Clouser, S. 2010. Cataract surgery with intraocular lens implantation on the captive western lowlands gorilla. Insight. 35, 13–16.

de Faber, J.T., Pameijer, J.H. and Schaftenaar, W. 2004. Cataract surgery with foldable intraocular lens implants in captive lowland gorillas (Gorilla gorilla gorilla). J. Zoo. Wildl. Med. 35, 520–524.

de Villiers, C., Seier, J.V. and Dhansay, M.A. 2001. Probable genetic origin for a large number of cataracts among captive-bred vervet monkeys (Chlorocebusaethiops). Am. J. Primatol. 55, 43–48.

Dorey, C.K., Wu, G., Ebenstein, D., Garsd, A. and Weiter, J.J. 1989. Cell loss in the aging retina. Invest. Ophthalmol. Vis. Sci. 30(8), 1691–1699.

Eibschitz-Tsimhoni, M., Archer, S.M. and Del Monte, M.A. 2007. Intraocular lens power calculation in children. Surv. Ophthalmol. 52, 474–482.

Fan, S.P.D., Yip, W.K., Christopher, B.Y., Rao, S.K. and Lam, D.S.C. 2006. Updates on the surgical management of pediatric cataract with primary intraocular lens implantation. Annal. Acad. Med. 35, 564–570.

Fenollosa-Romero, E., Jeanes, E., Freitas, I., Enache, A.E., Lockhart, R., Fleming, L., Knott, T.N.L., Dawson, C., Smith, K. and Busse, C. 2020. Outcome of phacoemulsification in 71 cats: a multicenter retrospective study (2006-2017). Vet. Ophthalmol. 23, 141–147.

Flitcroft, D.I., Knight-Nanan, D., Bowell, R., Lanigan, B. and O’Keefe, M. 1999. Intraocular lenses in children: changes in axial length, corneal curvature, and refraction. Br. J. Ophthalmol. 83, 265–269.

Leiva, M., Peña, T., Bayon, A., de León, M. and Morales, I. 2012. Phacoemulsification considerations in nonhuman primates. J. Med. Primatol. 41, 317–324.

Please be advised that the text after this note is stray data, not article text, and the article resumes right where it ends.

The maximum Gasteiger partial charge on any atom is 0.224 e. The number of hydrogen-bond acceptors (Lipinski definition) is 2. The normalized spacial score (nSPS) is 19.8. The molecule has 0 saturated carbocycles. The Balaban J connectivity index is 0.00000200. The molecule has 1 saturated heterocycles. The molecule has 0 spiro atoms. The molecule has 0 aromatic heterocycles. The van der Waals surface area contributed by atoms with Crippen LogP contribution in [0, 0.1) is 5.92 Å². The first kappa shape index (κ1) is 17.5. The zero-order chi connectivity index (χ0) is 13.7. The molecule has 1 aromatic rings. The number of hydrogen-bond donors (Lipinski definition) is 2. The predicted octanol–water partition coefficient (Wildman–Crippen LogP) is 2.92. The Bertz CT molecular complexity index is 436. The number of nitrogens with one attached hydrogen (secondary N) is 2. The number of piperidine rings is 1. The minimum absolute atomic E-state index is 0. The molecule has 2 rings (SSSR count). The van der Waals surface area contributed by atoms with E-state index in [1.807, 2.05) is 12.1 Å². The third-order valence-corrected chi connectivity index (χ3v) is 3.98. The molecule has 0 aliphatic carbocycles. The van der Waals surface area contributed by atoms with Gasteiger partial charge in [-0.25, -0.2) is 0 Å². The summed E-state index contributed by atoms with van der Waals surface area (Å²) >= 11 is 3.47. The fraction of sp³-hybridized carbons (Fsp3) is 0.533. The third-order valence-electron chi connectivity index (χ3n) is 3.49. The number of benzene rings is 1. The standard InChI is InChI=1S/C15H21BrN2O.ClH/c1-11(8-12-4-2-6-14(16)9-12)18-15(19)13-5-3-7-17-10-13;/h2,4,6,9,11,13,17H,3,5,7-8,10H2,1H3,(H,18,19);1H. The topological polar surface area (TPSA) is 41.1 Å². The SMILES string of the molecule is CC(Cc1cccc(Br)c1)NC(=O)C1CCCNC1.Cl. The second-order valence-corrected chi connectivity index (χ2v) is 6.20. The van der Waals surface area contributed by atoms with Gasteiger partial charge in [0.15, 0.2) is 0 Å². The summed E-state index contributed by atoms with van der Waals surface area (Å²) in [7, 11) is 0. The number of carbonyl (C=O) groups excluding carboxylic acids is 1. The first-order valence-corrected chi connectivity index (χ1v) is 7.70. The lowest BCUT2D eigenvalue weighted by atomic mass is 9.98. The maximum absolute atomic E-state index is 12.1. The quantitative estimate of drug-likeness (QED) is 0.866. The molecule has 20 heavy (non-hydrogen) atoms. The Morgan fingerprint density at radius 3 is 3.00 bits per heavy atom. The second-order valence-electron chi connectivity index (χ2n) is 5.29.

Lim, C.C., Bakker, S.C., Waldner, C.L., Sandmeyer, L.S. and Grahn, B.H. 2011. Cataracts in 44 dogs (77 eyes): a comparison of outcomes for no treatment, topical medical management, or phacoemulsification with intraocular lens implantation. Can. Vet. J. 52, 283–288.

McMullen, R.J. Jr. and Utter, M.E. 2010. Current developments in equine cataract surgery. Equine. Vet. J. 37, 38–45.

Montiani-Ferreira, F., Lima, L., Bacellar, M., D’Otaviano Vilani, R.G., Fedullo, J.D. and Lange, R.R. 2010. Bilateral phacoemulsification in an orangutan (Pongopygmaeus).Vet. Ophthalmol. 13, 91–99.

Sabiston, D.W. 1975. Uniocular aphakia. Aust. N. Z. J. Ophthalmol. 3(1), 47–50.

Sanchez, R.F., Everson, R., Hedley, J., Dawson, C., Lam, R., Priestnall, S.L., Garcia de Carellan, A., de Miguel, C. and Seymour, C. 2018. Rabbits with naturally occurring cataracts referred for phacoemulsification and intraocular lens implantation: a preliminary study of 12 cases. Vet. Ophthalmol. 21(4), 399–412.

Vasavada, V., Shah, S.K., Vasavada, V.A., Vasavada, A.R., Trivedi, R.H., Srivastava, S. and Vasavada, S.A. 2016. Comparison of IOL power calculation formulae for pediatric eyes. Eye. 30, 1241–1250.

Warwick, A., Redrobe, S., Lotery, A. and Watts, J. 2017. Bilateral cataract surgery with intraocular lens implant in a captive western lowland gorilla. J. Med. Primatol. 46, 252–255.

Whitley, R.D., Jacobson, E.R., Lavach, J.D., Gelatt, K.N. and Barrie, K.P. 1980. Bilateral ultrasonic phacofragmentation and aspiration cataract extraction in a spider monkey (Atelesgeoffroyi). J. Zoo. An. Med. 11, 58–60.